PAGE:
Javier watches from across the river: “It’s Lord of the Flies here.” Then, despite having encouraged his teammate to join in this game-playing, he decides to disassociate himself from everything: “You are batshit crazy; we don’t have an alliance.”
His teammate, Brian, is the one who actually quits because he doesn’t want to be associated with this, leaving Javier alone.
And then the fan really hits the shit: Jill and Amber prevent him from joining another team by destroying both his shelter and raft. Then Justin leaves Jill and Amber, destroying Alpha’s tarp, which eventually prompts Team Charlie—who’ve known what’s going on this whole time—to reject him as a teammate.
All of this is drenched in hypocrisy and sexist condemnations of Jill and Amber, with players rejecting each other’s behavior while justifying their own. I’m not going to defend any of the players, but I also won’t attack them for playing the game they were presented with.
Whatever you think about what happens, it’s allowable, smart, and exactly what Outlast was designed to create. If Netflix wanted a show where survivalists sat around and waited to outlast either other, they would have cast actual survivalists, and then just ripped off Alone’s format.
They also wouldn’t have ended the show with a hike to the prize, they would have just waited for people to actually, you know, outlast each other.
While Outlast’s format resulted in exactly the kind of drama one would expect from a rule-free game for $1 million, the producers are distancing themselves from it.
“We didn’t want to handcuff people by any means,” executive producer Grant Kahler told Rob Owen. “I told them I was not going to give them any rules. Did I think that there would be some foul play, some dirty play? Yeah, because we gave them the opportunity. But I didn’t expect it like it happened.”
What kind of foul play would one expect? Poisoning? Knife wounds?
The only rules are that players have to 1) choose to drop out themselves and 2) be part of a team to win, so players trying to stop others from doing those two things is a logical, foreseeable outcome.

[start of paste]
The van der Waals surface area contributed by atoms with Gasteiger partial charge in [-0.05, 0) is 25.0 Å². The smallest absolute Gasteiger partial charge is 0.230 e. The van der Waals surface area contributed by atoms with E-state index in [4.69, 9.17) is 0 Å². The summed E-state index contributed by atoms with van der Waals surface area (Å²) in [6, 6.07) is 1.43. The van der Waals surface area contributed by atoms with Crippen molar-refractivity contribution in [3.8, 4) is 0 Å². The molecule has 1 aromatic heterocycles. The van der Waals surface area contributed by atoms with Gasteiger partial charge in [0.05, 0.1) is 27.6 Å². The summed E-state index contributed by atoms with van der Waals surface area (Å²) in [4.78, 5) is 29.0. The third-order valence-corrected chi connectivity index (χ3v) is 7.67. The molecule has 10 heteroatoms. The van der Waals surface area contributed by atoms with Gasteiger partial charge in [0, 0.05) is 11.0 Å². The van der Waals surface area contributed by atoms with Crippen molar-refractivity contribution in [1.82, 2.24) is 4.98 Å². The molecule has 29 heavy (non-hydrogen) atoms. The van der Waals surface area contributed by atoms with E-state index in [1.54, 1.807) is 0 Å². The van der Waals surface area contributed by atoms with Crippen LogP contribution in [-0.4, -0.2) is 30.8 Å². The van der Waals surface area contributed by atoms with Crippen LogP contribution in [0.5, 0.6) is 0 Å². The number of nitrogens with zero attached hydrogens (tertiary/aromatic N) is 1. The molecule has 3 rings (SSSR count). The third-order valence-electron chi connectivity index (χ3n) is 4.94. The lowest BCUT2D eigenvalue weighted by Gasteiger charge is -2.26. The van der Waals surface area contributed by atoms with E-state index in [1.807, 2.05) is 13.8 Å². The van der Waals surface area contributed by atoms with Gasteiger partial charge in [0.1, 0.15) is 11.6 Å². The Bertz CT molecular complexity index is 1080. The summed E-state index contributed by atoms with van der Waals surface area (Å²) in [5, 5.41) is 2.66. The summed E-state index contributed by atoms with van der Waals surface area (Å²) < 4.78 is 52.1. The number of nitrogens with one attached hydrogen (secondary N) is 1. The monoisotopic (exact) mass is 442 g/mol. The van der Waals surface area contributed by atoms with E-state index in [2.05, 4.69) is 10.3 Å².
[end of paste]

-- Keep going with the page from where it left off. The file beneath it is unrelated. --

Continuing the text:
Kahler did tell EW, “I’m not some completely innocent bystander here. It would’ve been very easy to make rules to avoid things like stealing from each other or burning down your shelter, waving knives at whatever… but as long as someone didn’t feel like they were going to be physically threatened, I was okay with it. As long as everyone was safe.”
Even if nothing was scripted or staged, the producers and Netflix manufactured exactly what they wanted: behavior that’s spurred outrage.
And by spending several dragged-out episodes on just the survival part, Outlast acts as if its turn into Lord of the Flies is some kind of surprise.
Ultimately, Alpha’s Jill and Amber lost the game to Charlie’s Nick, Seth, and Paul, meaning their behavior did not pay off.
Is there something to be learned from this? Is there a moral to this story? For me, it’s that you can hate the players’ game, but you’re hating them for playing the game they were given.
Netflix’s Outlast is an average survival show that has shocking but predictable behavior to get its $1 million prize. C
What works for me:
- The cinematography
- The creative game play, however awful
What could be better:
- The expository. Narration. And it’s. Unnatural pauses.
- Not pretending that this isn’t exactly what the producers wanted